Anecdotal evidence would suggest that Britain’s love affair with live televised sport may be cooling.
The days when an arbitrary mix of ‘footie and films’ underpinned broadcasters’ business plans and persuaded millions to buy into satellite and cable TV have long since disappeared.
Having attracted enormous subscriber databases, however, broadcasters’ commercial emphasis has shifted; most are now focused on selling broadband and telephone packages to what, for the time being at least, remains an inert, captive audience.
Recent figures released by BSkyB for the quarterly accounting period to September 30 would appear to support this premise, for while the company’s revenue rose by 9% compared with 2010 and customer numbers increased by 77,000, further analysis suggests these figures are not as impressive as they first seem.
Only around one third (26,000) of Sky’s new customers were television subscribers, lower than in the comparable period last year, although the company does not say how many of these subscribed for Sky Sports.
Nonetheless, Sky report that: “…average Premier League audiences were up 18% year on year and Champions League matches featuring home nations teams were 27% higher.”
Clubs that have grown used to the steady inflow of broadcaster’s funds would do well to note Sky has slashed it’s marketing budget by £32 million.
Indeed, according to a report published by accountants KPMG, there is a case for clubs to become less reliant upon income generated from broadcasters and to focus on boosting matchday receipts.
At present, KPMG calculate that clubs in Europe’s major leagues generate around 46% of their income from broadcasters and a further 34% from “other sources”. Only 20% comes from matchday receipts.
“Football is a concentrated market,” says the report. “Just over 10% of clubs generate almost 70% of the total revenues of top-division clubs in Europe…Approximately 80% of clubs (with turnover exceeding €50 million) play in England, France, Germany, Italy and Spain. It is no coincidence that these are the five largest countries with the most significant consumer power in the EU.”
However, when consumer spending is dramatically reined in, as is presently the case, it is discretionary expenditure, such as subscriptions to satellite channels, which is usually first to go.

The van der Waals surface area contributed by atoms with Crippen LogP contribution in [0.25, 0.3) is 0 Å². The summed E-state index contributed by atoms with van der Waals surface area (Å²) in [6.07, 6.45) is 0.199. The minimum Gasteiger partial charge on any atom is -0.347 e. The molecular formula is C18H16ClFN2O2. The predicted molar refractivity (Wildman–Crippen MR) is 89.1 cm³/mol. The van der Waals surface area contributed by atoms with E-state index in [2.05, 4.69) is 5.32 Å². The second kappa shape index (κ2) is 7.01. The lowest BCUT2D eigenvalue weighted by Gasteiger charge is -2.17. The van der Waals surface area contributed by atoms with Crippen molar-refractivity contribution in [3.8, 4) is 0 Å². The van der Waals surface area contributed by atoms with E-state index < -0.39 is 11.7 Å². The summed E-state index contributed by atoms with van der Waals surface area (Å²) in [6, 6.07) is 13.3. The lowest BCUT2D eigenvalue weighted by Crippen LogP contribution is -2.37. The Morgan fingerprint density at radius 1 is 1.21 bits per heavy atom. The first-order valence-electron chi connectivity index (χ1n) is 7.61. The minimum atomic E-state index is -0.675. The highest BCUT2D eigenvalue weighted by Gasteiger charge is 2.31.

Many football clubs are already mindful of this and a significant number offer a succession of 2-for-3 ticketing deals, cheaper tickets for youngsters and packages including stadia tours or a half-time burger.
Those capable of doing so should continue to consider how best to generate a greater level of income from their stadium as the possibility that broadcast receipts may have plateaued and could stagnate cannot be discounted.
Yet as KPMG point out, this process is likely to be most difficult in the UK.
The firm undertook a review of the average age of stadia in Europe’s 22 largest leagues and found that the oldest were, not surprisingly, in Scotland and England.
Though facilities at ageing British stadia have been regularly upgraded, the accountants’ report concluded that, “…if new stadia with contemporary design and facilities replaced the old ones, the revenue generation of clubs in these leagues could (probably) be improved.”
It continued: “Another telling conclusion…is that the leagues with more contemporary stadia are typically in those countries that have (recently) hosted a major international tournament.”
Across Europe, most football stadia are publicly-owned (only in the UK and Norway does the proportion of privately-owned stadia exceed 50%), although the majority of the continent’s leading clubs own their own grounds as they’re deemed to be “one of their key revenue-generating assets.”
Yet there are significant variations in the volume of revenues generated from what KPMG call ‘stadium-related services’.